Ham, Cheddar, and Green Onion Corn Muffins
- 1 cup all-purpose flour, preferably unbleached
- 1 cup yellow cornmeal
- 1/4 cup granulated (caster) sugar
- 2 tsp baking powder
- 1/3 cup salted butter, melted
- 2 large eggs, at room temperature
- 1 cup milk, (I used 2%), at room temp.
- 7 oz (about 1 cup) fully cooked ham steak, diced small
- 1/2 cup shredded sharp cheddar cheese
- (about 4 tbsp), 4 green onions, diced
- Preheat oven to 375° F. In the bowl of a stand mixer on medium speed, combine sugar and melted butter for one minute. In a separate bowl, sift or stir together the flour, cornmeal, and baking powder. To the mixer, add the milk and mix for one minute. Drop the speed to low and add half of the flour mixture a little at a time, followed by one egg. Mix for half a minute, then add the rest of the flour and the last egg. Mix on medium-low speed just until all the flour disappears. Stop the mixer to scrape down the sides and bottom of the bowl with a spatula if any of the flour is sticking to the walls of the bowl. Then add the cheese and green onions, mix on low for one minute, followed by the diced ham, and mix just until combined.
- In a paper-lined or well sprayed muffin tin (I add a little olive oil and a pinch of flour to each tin and swirl them with my finger or a basting brush), scoop the batter into the tins, about 2/3 full. (I use a large ice cream scoop for this). Bake in the oven for 15-17 minutes on the center rack, or until the muffins appear golden-brown around the edges. Allow to cool 5-10 minutes before eating. Makes 1 dozen muffins.
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Other books by Jenny Colgan include the bestseller The Bookshop on the Corner, which tells Nina’s story of how she obtained the van and began selling books to this tiny Scottish town. Other beginnings of her great series books with similar to the challenges for the main characters are Little Beach Street Bakery and Meet Me at the Cupcake Cafe.
Other authors mentioned in this book are Michael Lewis, Dickens, Philip Larkin, Noel Streatfield, Saki, David Sedaris, Agatha Christie, and the books Anna Karenina, Emma, The Chalet School series, The Hitchhiker's Guide to the Galaxy, Knowledge of Angels, Peter Pan, The Hobbit, Anne of Green Gables, The Hotel New Hampshire, the Waverley novels, Up on the Rooftops, Charlie and the Chocolate Factory, What Katy Did, The Magic Faraway Tree, Jack Reacher novels, The Princess and the Goblin, Lark Rise to Candleford, The Secret Garden, and The Magician’s Nephew.
Mary Poppins has some similarities to this book and is referenced in it as well.
Some other children with an unusual upbringing, an intelligent, bookish father figure, and a librarian who comes in to the house can all be found in The Awakening of Miss Prim.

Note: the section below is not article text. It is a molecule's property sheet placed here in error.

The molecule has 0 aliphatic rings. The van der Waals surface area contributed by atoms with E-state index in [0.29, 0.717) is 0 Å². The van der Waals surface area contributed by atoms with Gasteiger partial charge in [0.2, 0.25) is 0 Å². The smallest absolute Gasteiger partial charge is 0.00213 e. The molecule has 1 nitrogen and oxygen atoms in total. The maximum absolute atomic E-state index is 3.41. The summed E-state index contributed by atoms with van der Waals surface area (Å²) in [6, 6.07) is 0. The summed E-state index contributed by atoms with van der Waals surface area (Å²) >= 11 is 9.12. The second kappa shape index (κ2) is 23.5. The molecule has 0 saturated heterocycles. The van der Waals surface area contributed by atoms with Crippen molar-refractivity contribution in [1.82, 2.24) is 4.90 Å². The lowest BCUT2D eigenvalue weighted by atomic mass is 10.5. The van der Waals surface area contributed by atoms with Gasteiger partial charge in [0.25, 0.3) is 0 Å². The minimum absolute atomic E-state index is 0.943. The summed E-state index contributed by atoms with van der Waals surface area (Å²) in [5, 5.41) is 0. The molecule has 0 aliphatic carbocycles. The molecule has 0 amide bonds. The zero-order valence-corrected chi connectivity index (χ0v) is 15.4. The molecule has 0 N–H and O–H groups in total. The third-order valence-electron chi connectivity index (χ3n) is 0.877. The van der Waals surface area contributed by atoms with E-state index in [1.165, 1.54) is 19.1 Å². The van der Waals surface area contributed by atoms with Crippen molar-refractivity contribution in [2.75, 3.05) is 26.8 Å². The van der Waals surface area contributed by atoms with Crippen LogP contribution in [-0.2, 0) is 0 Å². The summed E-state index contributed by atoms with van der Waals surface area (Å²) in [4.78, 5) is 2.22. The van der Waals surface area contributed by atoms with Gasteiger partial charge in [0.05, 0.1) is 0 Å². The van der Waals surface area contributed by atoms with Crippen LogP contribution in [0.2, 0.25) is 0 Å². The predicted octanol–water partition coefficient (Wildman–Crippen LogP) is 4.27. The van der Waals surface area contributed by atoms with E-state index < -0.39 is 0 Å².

At the Water’s Edge by Sara Gruen is a historical fiction novel that also includes a bit about the Loch Ness monster.
Other popular books set in Scotland are The Prime of Miss Jean Brodie, A Dark and Distant Shore, Letters from Skye, The Shadowy Horses, To the Lighthouse by Virginia Woolf, Sunset Song by Lewis Grassic Gibbon, The Changeling by Robin Jenkins, Outlander by Diana Gabaldon, and Lanark.
At first, Mrs. MacGlone seems much like, as is compared to Mrs. Danvers from Daphne du Maurier’s classic Gothic novel, Rebecca. Other similar elements are the large, spooky house with a secret tragedy and a lost wife, and a man who spends much time hidden away in his library. Another Gothic novel referenced is Jane Eyre, when the characters in this novel speak about keeping a wife in the attic.
Another young girl who is angry at the world about the loss of her mother and being forced into a new phase of life, though with her aunt as caregiver, and her aunt’s ailing foster mother as well in a small town can all be found in The Book Charmer, along with a librarian who can tell what book someone will need before they do.
“It was a very odd concept—that you could become friends with someone simply by examining their bookshelves—but nevertheless Zoe believed it fervently.”
“...not all battles are worth fighting.”
“There’s sad things in lots of lives. People get up every day and walk about with smiles on their faces who have been through things you and I could never imagine.”
“It must be so tiring to fight and to fight and to fight against the world; to be so angry and frustrated, every single minute of the day.”
“It was the kind of thing—a loss of dignity—that would make many men cross, and find it essential to cover up. Men that were really scary, that really did mean harm, couldn’t bear to be funny.”
“It’s to remind you... that you’re merely a trespasser on what has always been here and what will always be here. It’s a reminder to treasure it and look after it, and that worldly things —houses, cups, jewelry, all that stuff—don’t last and don’t matter...It’s hopeful. It’s saying, you will come and you will go, but these things that go on for ever are all around you; look how beautiful and wonderful they are. Sheaves from the field, fish from the loch, light from the sky and glass from the sand. Every day.”
“Sometimes you undeniably just wanted to read about something utterly awful happening to somebody who wasn’t you. It was part of being a reader, that books chased your moods, and it was Nina’s great skill to match them, like a sommelier matching a wine list to a menu.”
“She self-medicated with books.”
“I’m your dad! And I love you! And I will try to make things as right as I can...but you have to...you have to stay with me. You have to. You have to try. Even when you don’t want to. Even when it’s hard…”
“It’s what’s inside the book that’s special. The words you carry with you that are always there. The cover is just the cover.”
“You’ve changed everything. You don’t realize what you’ve done. You’ve turned it into a home. For...for all of us.”
“I think in this life sometimes you have to take what you can get.”
© 2019 Amanda Leitch